Tragic mine accident leaves 7 dead and 6 wounded in Angola

With the exception of one infant, the victims were all Angolan medical staff working in the vaccination team. The staff killed in this accident were providing a glimpse of humanity after years of suffering in Angola.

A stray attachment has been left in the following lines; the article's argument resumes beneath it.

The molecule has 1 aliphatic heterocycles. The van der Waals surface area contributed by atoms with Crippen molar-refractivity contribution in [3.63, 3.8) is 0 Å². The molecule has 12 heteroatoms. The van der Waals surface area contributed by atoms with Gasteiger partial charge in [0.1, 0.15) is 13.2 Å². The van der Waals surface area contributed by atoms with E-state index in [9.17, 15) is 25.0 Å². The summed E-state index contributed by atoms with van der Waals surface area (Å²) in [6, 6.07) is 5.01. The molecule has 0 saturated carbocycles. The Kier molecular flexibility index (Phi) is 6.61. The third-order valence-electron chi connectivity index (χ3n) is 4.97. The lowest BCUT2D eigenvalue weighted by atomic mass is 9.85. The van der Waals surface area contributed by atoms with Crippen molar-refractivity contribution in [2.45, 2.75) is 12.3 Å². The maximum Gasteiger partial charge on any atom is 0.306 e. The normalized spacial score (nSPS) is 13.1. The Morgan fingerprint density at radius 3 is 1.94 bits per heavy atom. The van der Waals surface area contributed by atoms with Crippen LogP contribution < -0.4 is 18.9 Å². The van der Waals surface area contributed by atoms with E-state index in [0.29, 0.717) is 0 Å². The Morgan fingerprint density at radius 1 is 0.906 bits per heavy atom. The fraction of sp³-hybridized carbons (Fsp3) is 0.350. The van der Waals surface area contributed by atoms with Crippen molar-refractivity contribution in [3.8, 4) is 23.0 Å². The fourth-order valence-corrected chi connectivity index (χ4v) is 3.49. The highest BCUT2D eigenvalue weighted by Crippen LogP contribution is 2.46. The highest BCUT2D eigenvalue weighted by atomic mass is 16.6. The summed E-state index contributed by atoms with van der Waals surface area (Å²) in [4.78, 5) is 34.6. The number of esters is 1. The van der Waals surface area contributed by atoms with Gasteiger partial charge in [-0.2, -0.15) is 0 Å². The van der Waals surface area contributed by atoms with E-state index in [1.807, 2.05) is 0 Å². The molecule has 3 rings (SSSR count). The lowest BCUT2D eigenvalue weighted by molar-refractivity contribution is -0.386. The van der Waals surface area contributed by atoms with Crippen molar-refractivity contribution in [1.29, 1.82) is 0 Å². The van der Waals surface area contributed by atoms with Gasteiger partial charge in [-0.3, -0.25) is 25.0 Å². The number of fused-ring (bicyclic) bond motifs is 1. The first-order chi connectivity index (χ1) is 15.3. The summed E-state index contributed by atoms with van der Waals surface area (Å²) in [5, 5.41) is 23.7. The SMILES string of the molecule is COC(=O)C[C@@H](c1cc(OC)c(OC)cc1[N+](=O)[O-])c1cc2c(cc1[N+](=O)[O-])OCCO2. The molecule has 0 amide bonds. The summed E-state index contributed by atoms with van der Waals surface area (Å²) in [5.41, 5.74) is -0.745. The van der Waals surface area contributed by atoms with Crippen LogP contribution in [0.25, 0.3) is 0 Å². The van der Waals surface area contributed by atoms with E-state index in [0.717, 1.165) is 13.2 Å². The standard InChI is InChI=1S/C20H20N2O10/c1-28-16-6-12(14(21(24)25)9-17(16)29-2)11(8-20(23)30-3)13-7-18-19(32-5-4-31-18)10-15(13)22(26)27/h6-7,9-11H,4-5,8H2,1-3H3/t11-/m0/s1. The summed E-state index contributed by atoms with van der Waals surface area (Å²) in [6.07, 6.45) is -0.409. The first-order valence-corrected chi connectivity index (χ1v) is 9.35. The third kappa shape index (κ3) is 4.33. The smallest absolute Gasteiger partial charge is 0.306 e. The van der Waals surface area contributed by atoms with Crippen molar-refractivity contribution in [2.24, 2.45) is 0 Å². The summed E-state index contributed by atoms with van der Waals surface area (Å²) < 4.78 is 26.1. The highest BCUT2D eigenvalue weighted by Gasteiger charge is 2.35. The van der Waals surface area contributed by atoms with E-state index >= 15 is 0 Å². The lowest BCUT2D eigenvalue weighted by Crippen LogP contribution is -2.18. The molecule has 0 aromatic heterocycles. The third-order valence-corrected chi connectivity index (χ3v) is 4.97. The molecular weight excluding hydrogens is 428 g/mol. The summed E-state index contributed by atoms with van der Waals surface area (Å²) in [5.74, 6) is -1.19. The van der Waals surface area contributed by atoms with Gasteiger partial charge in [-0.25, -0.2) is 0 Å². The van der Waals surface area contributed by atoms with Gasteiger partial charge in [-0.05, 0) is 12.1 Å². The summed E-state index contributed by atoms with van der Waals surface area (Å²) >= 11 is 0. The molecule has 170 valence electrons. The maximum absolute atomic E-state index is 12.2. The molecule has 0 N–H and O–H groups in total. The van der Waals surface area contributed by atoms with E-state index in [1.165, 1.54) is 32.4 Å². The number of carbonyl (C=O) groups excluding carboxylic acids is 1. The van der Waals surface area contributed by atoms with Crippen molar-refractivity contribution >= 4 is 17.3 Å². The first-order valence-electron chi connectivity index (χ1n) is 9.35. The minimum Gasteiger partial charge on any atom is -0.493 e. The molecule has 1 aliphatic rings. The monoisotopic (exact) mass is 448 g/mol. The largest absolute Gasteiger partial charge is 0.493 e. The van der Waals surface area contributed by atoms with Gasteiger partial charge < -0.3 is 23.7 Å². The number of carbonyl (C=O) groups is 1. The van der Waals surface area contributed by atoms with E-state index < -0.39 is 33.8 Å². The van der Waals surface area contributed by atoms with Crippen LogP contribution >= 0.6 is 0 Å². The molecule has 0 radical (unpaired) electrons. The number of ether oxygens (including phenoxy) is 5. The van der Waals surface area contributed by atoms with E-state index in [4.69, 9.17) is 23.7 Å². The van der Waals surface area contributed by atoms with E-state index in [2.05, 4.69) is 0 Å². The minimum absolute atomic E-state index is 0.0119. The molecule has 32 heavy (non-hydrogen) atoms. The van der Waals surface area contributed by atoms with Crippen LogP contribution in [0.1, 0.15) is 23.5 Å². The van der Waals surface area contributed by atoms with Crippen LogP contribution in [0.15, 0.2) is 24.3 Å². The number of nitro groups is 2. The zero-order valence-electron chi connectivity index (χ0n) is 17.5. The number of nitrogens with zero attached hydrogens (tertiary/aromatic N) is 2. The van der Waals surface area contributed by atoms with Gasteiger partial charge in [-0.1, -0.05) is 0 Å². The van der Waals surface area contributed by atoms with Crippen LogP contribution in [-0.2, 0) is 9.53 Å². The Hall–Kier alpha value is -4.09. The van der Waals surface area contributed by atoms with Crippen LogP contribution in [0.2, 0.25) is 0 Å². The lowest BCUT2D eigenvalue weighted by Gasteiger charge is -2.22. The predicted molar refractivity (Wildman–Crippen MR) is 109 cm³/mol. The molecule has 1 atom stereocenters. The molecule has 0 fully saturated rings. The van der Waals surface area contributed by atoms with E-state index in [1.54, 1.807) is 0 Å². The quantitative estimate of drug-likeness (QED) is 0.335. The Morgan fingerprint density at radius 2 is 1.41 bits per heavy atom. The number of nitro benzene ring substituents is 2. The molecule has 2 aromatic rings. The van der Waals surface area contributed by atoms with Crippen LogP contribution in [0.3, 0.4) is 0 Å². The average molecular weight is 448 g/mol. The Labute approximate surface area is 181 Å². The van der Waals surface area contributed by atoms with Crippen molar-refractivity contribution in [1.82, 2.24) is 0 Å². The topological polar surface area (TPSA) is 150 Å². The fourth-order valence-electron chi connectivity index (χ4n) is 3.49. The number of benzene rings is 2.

Mavinga/Geneva, 30 November 2002 - Yesterday evening (Nov 29) at 5 pm local time an anti-tank mine exploded under a Medecins Sans Frontieres (MSF) vehicle near the southeastern Angolan city of Mavinga, killing seven and leaving six wounded. The accident occurred 36 kilometers from Mavinga, where MSF is running medical and nutritional programmes. The MSF vehicle involved in the incident was traveling with a second MSF vehicle from Cunjamba, north of Mavinga, where they had spent the day carrying out vaccination activities. In addition to the vaccination team, the small convoy was transporting a number of patients to the hospital in Mavinga. The vehicles were driving on the same road they had traveled over that morning. When 36 kilometers from Mavinga, the first vehicle ran over and detonated an anti-tank mine. A total of 13 persons, including two infants, were traveling in the vehicle that detonated the mine, killing seven persons. With the exception of one infant, the victims were all Angolan medical staff working in the vaccination team. "We are shocked, frustrated, and extremely sad," said Dr. Thomas Nierle, director of MSF operations in Geneva. "The staff killed in this accident were providing a glimpse of humanity after years of suffering in Angola. Sadly they are now victims of their commitment. Why? All of our thoughts are with the victims and their families." Immediately following the incident, a second anti-tank mine was discovered nearby. With the aid of de-mining organizations present in the area, MSF evacuated the dead, wounded and survivors of the accident to Mavinga, where the wounded were treated at the MSF hospital. The wounded were transferred to Luanda this morning in a World Food Programme (WFP) plane. MSF is temporarily reducing its activities in the Mavinga region. The team is being reinforced by members of MSF in Geneva to ensure that the wounded receive the best medical care, and provide moral and psychological support to the victims, their families and the MSF team.